After the high drama and explosive action of last issue, you pretty much get what you might expect this time – a slowing down, more dialogue, and a proper introduction to the ‘safe zone’. As you may also expect, Kirkman and Adlard almost immediately begin to convey a sense of uneasiness about this new community – but whether that is merely the creative team showing the unease of Rick and his companions in these new surroundings, is unclear.
That uneasiness, that tension increases when we are introduced to the nominal ‘leader’ of the community, Douglas Monroe. His conversation with Rick is fairly straightforward until he/Kirkman plunges the reader into a bizarre and stomach churning account of a Fathers inhumanity to his Son. What makes it particularly poignant – and more distressing – is that it is based on fact. Monroe’s purpose in mentioning this crime seems pretty unfocused, other than the fact he is illustrating that we,as a race, have an inordinate capacity for cruelty and failing our loved ones. Maybe it is portentous. It was unsettling.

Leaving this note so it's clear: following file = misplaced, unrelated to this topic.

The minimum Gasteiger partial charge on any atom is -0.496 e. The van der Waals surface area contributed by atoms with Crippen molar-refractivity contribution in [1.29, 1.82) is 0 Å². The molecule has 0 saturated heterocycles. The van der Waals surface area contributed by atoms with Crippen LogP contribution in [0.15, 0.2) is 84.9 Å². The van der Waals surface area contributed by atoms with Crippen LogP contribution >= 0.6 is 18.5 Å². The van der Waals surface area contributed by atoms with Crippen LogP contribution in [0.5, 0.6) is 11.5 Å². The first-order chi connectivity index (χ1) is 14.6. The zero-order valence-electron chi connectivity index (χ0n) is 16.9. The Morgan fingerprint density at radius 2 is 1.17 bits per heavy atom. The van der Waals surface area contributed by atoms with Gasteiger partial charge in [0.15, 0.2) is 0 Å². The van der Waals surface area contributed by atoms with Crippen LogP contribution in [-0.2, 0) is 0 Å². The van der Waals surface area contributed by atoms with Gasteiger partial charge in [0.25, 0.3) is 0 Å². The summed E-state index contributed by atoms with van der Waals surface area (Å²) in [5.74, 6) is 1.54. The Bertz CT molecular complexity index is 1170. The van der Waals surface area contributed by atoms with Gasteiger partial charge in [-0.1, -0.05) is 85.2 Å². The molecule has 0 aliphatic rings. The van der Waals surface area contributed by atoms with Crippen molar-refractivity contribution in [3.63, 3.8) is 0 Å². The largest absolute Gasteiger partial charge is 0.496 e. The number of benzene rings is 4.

There is more to suggest that this community is recovering from some terrible event, and again we as readers are reminded that this ‘safe haven’ is barely concealing scars. The name of ‘Davidson’, mentioned last issue, crops up again. Whatever it was that he initiated, it sounds terrible. We will no doubt be better informed on him in time.
As well as the unease, there is a sense of out protaganists finally accepting they have reached some sort of safety, and actually enjoying the ‘little things we take for granted’ moments, like a hot shower, or kids playing out in the open, care-free. Nice moments.
A solid, entertaining opener to this new era. A mix of hope and crushing, frightening reality – ‘the lights are on but the shadows seem to be encroaching’ type of vibe. I get the feeling this will not end well.